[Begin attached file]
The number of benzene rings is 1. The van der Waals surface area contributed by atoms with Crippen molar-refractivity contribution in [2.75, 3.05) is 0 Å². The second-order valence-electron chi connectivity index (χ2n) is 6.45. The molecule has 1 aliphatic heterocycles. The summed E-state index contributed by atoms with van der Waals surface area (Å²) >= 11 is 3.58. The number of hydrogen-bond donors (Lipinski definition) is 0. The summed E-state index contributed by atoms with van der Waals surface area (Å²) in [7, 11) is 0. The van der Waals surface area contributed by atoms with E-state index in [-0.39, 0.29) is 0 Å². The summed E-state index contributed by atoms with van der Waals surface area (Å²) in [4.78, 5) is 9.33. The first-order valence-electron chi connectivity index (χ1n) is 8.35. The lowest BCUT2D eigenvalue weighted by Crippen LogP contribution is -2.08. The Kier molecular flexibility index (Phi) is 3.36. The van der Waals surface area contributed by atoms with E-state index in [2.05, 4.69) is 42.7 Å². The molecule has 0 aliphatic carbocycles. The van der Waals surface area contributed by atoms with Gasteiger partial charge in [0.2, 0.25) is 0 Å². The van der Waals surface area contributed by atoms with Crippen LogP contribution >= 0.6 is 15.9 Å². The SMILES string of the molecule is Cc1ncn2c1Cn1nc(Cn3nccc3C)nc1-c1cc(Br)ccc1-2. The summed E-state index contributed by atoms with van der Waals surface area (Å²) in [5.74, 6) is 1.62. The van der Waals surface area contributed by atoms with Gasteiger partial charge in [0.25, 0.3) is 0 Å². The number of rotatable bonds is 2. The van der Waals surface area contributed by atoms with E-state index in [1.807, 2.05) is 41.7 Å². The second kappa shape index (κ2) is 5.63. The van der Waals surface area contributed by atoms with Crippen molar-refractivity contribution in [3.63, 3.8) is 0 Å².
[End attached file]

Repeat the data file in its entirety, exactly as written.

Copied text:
The number of benzene rings is 1. The van der Waals surface area contributed by atoms with Crippen molar-refractivity contribution in [2.75, 3.05) is 0 Å². The second-order valence-electron chi connectivity index (χ2n) is 6.45. The molecule has 1 aliphatic heterocycles. The summed E-state index contributed by atoms with van der Waals surface area (Å²) >= 11 is 3.58. The number of hydrogen-bond donors (Lipinski definition) is 0. The summed E-state index contributed by atoms with van der Waals surface area (Å²) in [7, 11) is 0. The van der Waals surface area contributed by atoms with E-state index in [-0.39, 0.29) is 0 Å². The summed E-state index contributed by atoms with van der Waals surface area (Å²) in [4.78, 5) is 9.33. The first-order valence-electron chi connectivity index (χ1n) is 8.35. The lowest BCUT2D eigenvalue weighted by Crippen LogP contribution is -2.08. The Kier molecular flexibility index (Phi) is 3.36. The van der Waals surface area contributed by atoms with E-state index in [2.05, 4.69) is 42.7 Å². The molecule has 0 aliphatic carbocycles. The van der Waals surface area contributed by atoms with Gasteiger partial charge in [0.2, 0.25) is 0 Å². The van der Waals surface area contributed by atoms with Crippen LogP contribution >= 0.6 is 15.9 Å². The SMILES string of the molecule is Cc1ncn2c1Cn1nc(Cn3nccc3C)nc1-c1cc(Br)ccc1-2. The summed E-state index contributed by atoms with van der Waals surface area (Å²) in [5.74, 6) is 1.62. The van der Waals surface area contributed by atoms with Gasteiger partial charge in [0.25, 0.3) is 0 Å². The number of rotatable bonds is 2. The van der Waals surface area contributed by atoms with E-state index in [1.807, 2.05) is 41.7 Å². The second kappa shape index (κ2) is 5.63. The van der Waals surface area contributed by atoms with Crippen molar-refractivity contribution in [3.63, 3.8) is 0 Å².